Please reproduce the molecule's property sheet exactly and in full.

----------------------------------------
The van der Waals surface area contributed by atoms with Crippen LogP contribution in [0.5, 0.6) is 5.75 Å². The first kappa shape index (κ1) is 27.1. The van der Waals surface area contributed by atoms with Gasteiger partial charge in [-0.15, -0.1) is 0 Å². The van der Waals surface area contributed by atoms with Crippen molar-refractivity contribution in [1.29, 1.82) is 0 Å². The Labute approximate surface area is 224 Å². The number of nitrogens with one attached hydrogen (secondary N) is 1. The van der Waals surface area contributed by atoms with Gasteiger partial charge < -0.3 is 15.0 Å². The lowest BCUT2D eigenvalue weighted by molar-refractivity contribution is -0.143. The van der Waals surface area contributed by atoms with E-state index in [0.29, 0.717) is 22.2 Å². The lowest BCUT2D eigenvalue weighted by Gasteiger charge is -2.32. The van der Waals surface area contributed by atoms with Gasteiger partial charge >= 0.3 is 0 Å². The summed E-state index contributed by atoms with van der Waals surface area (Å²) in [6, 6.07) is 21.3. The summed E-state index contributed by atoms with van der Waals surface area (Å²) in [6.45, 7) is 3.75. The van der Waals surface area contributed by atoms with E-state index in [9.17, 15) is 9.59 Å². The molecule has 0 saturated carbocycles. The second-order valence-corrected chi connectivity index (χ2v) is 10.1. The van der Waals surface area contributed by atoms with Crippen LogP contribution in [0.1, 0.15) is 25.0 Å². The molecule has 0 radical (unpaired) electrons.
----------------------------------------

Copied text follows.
The van der Waals surface area contributed by atoms with Crippen LogP contribution in [0.5, 0.6) is 5.75 Å². The first kappa shape index (κ1) is 27.1. The van der Waals surface area contributed by atoms with Gasteiger partial charge in [-0.15, -0.1) is 0 Å². The van der Waals surface area contributed by atoms with Crippen molar-refractivity contribution in [1.29, 1.82) is 0 Å². The Labute approximate surface area is 224 Å². The number of nitrogens with one attached hydrogen (secondary N) is 1. The van der Waals surface area contributed by atoms with Gasteiger partial charge < -0.3 is 15.0 Å². The lowest BCUT2D eigenvalue weighted by molar-refractivity contribution is -0.143. The van der Waals surface area contributed by atoms with E-state index in [0.29, 0.717) is 22.2 Å². The lowest BCUT2D eigenvalue weighted by Gasteiger charge is -2.32. The van der Waals surface area contributed by atoms with Gasteiger partial charge >= 0.3 is 0 Å². The summed E-state index contributed by atoms with van der Waals surface area (Å²) in [6, 6.07) is 21.3. The summed E-state index contributed by atoms with van der Waals surface area (Å²) in [6.45, 7) is 3.75. The van der Waals surface area contributed by atoms with E-state index in [9.17, 15) is 9.59 Å². The molecule has 0 saturated carbocycles. The second-order valence-corrected chi connectivity index (χ2v) is 10.1. The van der Waals surface area contributed by atoms with Crippen LogP contribution in [0.1, 0.15) is 25.0 Å². The molecule has 0 radical (unpaired) electrons.